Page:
Dinosaur National Monument announces fee increase
DINOSAUR — Visitors to Dinosaur National Monument this summer will pay $5 more for entry, as the National Park Service has announced increased entry fees at parks nationwide.
Dinosaur National Monument is increasing its fee structure as follows.
o Per vehicle fee will increase from $20 to $25.
o Per person fees will increase from $10 to $15.
o Per motorcycle fees will increase from $15 to $20.
o Annual passes to Dinosaur National Monument will increase from $40 to $45.
The new fee schedule will take effect June 1.
“We do want it to be an affordable place to come,” said Dan Johnson, chief of interpretation and visitor services at the monument. He added there are a few fee-free weekends and days for visitors who can’t or don’t want to pay basic entrance fees. The next of these fee-free days will be Saturday, in celebration of National Park Week.
Last year, the Department of Interior proposed increasing peak-season fees at 17 highly visited national parks, including Rocky Mountain National Park. After receiving public comments, the agency instead opted to increase fees in all areas that charge an entrance fee, according to a news release from Dinosaur National Monument. Fees were last raised in Dinosaur by local park management in 2016.
At least 80 percent of revenue made from entrance fees will remain within Dinosaur. Johnson said there is more than $10 million in deferred maintenance at the monument.
“It’s certainly a place that could use some more help,” said Tom Kleinschnitz, director of the Moffat County Tourism Association. “I wish there was another way to get that accomplished.”
Revenues from the fee increase will help the park pay for improvements to restrooms in the Green River and Split Mountain campgrounds on the Utah side of the park. Several comfort stations in that area are in poor condition, according to Dan Johnson, chief of interpretation and visitor services at Dinosaur National Monument.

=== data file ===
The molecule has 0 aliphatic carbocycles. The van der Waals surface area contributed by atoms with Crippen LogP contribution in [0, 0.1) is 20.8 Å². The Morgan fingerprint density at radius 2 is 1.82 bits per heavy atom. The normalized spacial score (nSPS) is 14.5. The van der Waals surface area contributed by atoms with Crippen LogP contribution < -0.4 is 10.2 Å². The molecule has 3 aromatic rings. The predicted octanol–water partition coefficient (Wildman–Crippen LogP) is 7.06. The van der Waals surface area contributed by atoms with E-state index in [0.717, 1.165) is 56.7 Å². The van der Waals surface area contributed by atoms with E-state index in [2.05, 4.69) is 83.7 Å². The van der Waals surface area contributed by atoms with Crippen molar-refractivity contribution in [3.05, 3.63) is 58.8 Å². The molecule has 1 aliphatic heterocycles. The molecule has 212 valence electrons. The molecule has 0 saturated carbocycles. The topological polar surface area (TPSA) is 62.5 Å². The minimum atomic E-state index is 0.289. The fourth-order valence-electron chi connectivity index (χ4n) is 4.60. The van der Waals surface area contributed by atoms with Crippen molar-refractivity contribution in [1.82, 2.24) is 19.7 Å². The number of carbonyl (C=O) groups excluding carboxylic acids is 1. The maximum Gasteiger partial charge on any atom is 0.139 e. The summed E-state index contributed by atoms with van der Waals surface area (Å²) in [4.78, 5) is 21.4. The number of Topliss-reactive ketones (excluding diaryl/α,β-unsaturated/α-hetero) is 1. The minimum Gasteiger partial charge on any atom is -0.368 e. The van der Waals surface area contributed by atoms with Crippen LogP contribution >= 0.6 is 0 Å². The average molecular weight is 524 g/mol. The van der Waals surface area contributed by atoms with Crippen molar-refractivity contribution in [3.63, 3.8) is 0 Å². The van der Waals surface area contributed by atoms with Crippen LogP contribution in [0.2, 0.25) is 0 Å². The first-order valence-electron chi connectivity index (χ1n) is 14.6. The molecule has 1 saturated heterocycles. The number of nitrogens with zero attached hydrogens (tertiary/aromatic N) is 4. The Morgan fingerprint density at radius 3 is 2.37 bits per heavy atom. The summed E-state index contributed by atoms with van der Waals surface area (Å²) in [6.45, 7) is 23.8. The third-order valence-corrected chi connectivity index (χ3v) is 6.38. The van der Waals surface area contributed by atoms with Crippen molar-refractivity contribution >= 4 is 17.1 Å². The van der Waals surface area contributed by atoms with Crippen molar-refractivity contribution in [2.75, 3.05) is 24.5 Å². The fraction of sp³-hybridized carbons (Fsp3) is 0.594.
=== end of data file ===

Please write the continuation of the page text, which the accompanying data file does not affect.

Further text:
“We do what we can to try to maintain them and keep them up, try to make them presentable as best we can, but they were built in the time before the Americans with Disability Act requirements, so they’re not accessible to people in a wheelchair,” Johnson said.
He added that one comfort station has been modified to make it more accessible, but it is still not up to the standard.
“When those are done, we’ll have modern, clean, easy-to-maintain, sustainable restrooms that will be accessible to all of our visitors,” he said.
Money from the fee increase will also help repair trails and improve exhibits and interpretive materials. Some funding from the fee increase will help pay for updates to the Canyon Visitors Center’s outdoor exhibits.
“The exhibits that are here in the Canyon Visitors Center were put in in the 1960s, so they are, again, quite dated,” Johnson said. “You look at what people are expecting in a modern visitor’s center, and as far as how people learn these days, it’s very different from that time period.”
Johnson said the park also hopes to expand its outdoor exhibits and information booths, so people have more access to information when the Canyon Visitors Center is closed.
“It’s unfortunate the fees are raised right in front of our tourist season,” Kleinschnitz said. “It would be nice to have a bit more notice for people.”
Johnson compared the cost of entry to cost of other family activities, such as amusement park admissions or lift tickets at a ski resort. Dinosaur’s $25 per-vehicle fee could get an entire family into the park for a week.
“It still remains a really good value for people,” Johnson said.
A learn-by-doing methodology was on display Friday at the Loudy-Simpson Park pond as Moffat County High School science students learned quickly whether or not they had a future in engineering.